Saturday, December 31, 2011

December, Friday 30, 2011

DOW – 69 = 12,217
SPX –5.42 = 1257.60
NAS – 8 = 2605
10 YR YLD -.03 = 1.87%
OIL -.65 = 99.00
GOLD =20.90 = 1567.40
SILV +.09 = 27.96
PLAT +30.00 = 1403.00

One year ago
DOW = 11,577.51
SPX = 1257.64
NAS = 2652.87
10 YR YLD =3.31%
OIL =79.36
GOLD = 1410.25
SILV =30.63
PLAT =1731.00

US Dollar Index 78.22 on 12/31/2010  & 80.57 on 12/30/2011

Auld Ange Syne – the song always make me miss people, though I’m not sure whom I’m to be missing specifically; I suppose there’s always somebody, isn’t ther?

The Pacific island nation of Samoa is taking 186,000 citizens through a national time warp by moving west of the international dateline, forfeiting the last Friday of 2011 and jumping straight from Thursday into Saturday. So, it’s Saturday in Samoa. It never was Friday.
For Samoans, this solves a practical question: Why remain 18 to 23 hours behind chief trade partners Australia and New Zealand? Of course, it doesn’t answer the question: Why didn’t they do this on a Monday?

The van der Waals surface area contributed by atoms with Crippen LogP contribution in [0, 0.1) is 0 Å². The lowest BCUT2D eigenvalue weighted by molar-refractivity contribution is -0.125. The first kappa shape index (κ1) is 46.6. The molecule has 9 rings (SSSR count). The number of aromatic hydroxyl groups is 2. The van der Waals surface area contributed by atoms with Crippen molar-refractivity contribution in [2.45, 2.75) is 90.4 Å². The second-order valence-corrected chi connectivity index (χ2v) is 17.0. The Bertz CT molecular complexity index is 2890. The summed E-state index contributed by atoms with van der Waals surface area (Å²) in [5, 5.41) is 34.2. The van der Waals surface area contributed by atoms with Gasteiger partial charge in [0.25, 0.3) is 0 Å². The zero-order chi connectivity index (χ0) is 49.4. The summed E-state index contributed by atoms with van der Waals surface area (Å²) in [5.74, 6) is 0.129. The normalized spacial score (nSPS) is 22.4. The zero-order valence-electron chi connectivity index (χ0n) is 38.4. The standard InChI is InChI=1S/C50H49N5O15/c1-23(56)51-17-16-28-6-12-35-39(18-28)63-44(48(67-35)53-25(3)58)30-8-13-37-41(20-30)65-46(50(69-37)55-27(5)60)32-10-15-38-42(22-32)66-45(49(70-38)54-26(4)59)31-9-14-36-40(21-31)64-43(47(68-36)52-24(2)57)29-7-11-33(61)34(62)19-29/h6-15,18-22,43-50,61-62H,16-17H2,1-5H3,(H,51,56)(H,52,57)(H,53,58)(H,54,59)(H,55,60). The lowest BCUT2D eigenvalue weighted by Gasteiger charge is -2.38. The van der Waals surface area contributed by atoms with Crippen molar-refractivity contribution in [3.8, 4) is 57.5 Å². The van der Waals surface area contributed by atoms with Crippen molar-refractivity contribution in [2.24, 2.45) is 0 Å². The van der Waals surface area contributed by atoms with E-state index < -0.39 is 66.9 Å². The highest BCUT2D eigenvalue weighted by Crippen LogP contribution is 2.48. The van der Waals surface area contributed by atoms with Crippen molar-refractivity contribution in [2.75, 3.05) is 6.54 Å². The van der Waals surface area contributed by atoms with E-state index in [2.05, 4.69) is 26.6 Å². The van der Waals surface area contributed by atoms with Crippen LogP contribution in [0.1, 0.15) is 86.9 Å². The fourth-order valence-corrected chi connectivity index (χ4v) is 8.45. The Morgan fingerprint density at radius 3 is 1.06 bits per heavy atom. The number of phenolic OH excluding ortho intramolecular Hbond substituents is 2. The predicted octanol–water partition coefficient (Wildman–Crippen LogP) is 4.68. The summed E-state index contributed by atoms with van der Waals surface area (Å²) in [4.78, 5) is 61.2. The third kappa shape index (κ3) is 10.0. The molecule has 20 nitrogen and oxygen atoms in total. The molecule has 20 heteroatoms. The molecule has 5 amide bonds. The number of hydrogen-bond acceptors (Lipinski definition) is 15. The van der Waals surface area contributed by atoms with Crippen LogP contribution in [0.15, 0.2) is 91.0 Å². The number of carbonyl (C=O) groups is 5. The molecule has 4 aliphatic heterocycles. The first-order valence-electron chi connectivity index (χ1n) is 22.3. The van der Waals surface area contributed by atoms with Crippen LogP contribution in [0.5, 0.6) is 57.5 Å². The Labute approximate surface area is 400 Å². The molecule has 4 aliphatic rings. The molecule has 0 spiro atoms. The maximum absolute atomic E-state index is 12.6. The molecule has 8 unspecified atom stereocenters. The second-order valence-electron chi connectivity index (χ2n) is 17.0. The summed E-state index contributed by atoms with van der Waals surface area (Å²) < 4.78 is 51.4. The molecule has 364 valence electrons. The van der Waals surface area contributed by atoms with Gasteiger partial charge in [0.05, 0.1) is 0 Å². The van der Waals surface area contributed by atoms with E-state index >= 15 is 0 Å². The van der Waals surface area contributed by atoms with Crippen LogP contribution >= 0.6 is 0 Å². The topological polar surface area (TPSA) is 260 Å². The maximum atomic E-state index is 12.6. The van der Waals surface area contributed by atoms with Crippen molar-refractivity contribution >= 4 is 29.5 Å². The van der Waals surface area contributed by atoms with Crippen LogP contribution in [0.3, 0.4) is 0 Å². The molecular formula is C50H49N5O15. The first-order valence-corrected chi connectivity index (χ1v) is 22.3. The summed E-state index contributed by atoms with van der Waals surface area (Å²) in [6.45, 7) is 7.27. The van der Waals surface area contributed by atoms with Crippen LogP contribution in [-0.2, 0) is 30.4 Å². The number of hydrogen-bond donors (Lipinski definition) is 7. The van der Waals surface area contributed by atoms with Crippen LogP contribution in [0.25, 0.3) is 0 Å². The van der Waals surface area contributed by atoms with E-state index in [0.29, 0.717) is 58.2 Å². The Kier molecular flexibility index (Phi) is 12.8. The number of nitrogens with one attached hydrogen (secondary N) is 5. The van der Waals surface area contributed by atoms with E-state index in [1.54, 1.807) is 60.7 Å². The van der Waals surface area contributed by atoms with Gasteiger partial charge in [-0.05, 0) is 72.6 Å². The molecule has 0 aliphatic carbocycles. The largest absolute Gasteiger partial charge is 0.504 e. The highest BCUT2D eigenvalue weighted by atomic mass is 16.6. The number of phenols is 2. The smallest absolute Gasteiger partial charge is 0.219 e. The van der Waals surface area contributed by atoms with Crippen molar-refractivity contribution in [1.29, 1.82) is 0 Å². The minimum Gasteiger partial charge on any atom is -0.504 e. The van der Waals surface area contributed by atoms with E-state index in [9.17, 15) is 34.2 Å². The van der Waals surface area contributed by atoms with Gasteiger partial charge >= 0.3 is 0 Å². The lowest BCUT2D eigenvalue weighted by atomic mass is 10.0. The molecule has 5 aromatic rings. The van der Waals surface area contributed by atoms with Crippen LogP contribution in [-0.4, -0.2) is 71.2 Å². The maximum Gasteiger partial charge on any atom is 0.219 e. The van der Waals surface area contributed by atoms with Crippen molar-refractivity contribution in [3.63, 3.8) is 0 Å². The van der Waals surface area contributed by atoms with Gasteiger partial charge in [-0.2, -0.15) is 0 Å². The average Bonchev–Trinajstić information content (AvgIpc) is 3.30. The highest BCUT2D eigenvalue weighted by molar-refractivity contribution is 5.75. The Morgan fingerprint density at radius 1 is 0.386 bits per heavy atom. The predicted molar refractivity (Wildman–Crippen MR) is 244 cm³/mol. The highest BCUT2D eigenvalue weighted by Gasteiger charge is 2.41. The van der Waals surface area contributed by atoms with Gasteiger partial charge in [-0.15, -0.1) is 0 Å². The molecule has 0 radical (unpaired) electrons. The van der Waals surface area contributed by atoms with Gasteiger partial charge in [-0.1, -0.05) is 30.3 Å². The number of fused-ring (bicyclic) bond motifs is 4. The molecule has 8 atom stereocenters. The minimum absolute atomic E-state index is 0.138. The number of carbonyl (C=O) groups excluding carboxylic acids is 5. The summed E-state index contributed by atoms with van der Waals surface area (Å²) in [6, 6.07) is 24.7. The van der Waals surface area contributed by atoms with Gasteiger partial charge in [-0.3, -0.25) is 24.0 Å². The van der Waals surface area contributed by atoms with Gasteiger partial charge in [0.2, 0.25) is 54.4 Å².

The worst performer among the Dow 30 industrial stocks? Bank of America – which isn’t really an industrial stock to begin with. BofA was down 58% for the year, wiping out $80 billion of shareholder value. The bank also ended 2011 last in the Standard & Poor’s 500 Financials Index and the KBW Bank Index. It was BofA’s worst annual performance since 2008, when it dropped 66 percent. Other big banks performed poorly. Citigroup dropped 44%, JPMorgan Chase dropped 22%, Goldman Sachs dropped 46%, AIG, the insurer fell 52%. The best performer in the Dow was McDonalds – up 31%.

World stocks have lost more than 9 percent for the year. The darlings in the emerging markets fared the worst. China's Shanghai Composite index .SSEClost 22 percent, India's BSE .BSESN sank 25 percent, and Brazil's Bovespa .BVSP dropped 18 percent.

The S&P 500's price-to-earnings ratio - what investors are willing to pay for a dollar of earnings - is under 12, below the 25-year average of 15. In weaker markets like Germany's DAX, the figure is below 9.
Benchmark 10-year Treasuries returned nearly 17 percent in 2011, their largest gain since 2008. 

In a normal year predicting economics is like predicting the outcome of a coin toss or the flip of a card: there are too many variables and the only certainty being that the suckers will lose and the stealthily self-interested will win.